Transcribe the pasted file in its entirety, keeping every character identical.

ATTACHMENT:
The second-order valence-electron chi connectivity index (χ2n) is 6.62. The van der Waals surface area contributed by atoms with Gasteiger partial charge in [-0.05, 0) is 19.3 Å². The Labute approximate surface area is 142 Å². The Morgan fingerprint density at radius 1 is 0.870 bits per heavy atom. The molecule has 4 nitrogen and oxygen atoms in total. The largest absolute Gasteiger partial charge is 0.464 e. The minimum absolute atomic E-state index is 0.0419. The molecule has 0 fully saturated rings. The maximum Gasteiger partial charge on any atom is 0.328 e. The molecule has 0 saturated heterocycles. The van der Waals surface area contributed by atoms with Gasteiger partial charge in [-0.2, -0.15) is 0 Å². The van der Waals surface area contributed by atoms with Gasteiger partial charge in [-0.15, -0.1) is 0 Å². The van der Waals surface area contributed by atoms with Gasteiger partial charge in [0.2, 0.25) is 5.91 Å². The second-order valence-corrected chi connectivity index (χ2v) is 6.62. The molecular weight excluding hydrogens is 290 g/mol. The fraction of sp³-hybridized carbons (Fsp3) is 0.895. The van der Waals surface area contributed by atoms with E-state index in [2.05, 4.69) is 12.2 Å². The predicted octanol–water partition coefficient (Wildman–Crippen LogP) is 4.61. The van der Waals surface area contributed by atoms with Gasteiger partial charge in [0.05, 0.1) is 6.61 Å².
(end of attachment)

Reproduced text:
The second-order valence-electron chi connectivity index (χ2n) is 6.62. The van der Waals surface area contributed by atoms with Gasteiger partial charge in [-0.05, 0) is 19.3 Å². The Labute approximate surface area is 142 Å². The Morgan fingerprint density at radius 1 is 0.870 bits per heavy atom. The molecule has 4 nitrogen and oxygen atoms in total. The largest absolute Gasteiger partial charge is 0.464 e. The minimum absolute atomic E-state index is 0.0419. The molecule has 0 fully saturated rings. The maximum Gasteiger partial charge on any atom is 0.328 e. The molecule has 0 saturated heterocycles. The van der Waals surface area contributed by atoms with Gasteiger partial charge in [-0.2, -0.15) is 0 Å². The van der Waals surface area contributed by atoms with Gasteiger partial charge in [-0.15, -0.1) is 0 Å². The van der Waals surface area contributed by atoms with Gasteiger partial charge in [0.2, 0.25) is 5.91 Å². The second-order valence-corrected chi connectivity index (χ2v) is 6.62. The molecular weight excluding hydrogens is 290 g/mol. The fraction of sp³-hybridized carbons (Fsp3) is 0.895. The van der Waals surface area contributed by atoms with E-state index in [2.05, 4.69) is 12.2 Å². The predicted octanol–water partition coefficient (Wildman–Crippen LogP) is 4.61. The van der Waals surface area contributed by atoms with Gasteiger partial charge in [0.05, 0.1) is 6.61 Å².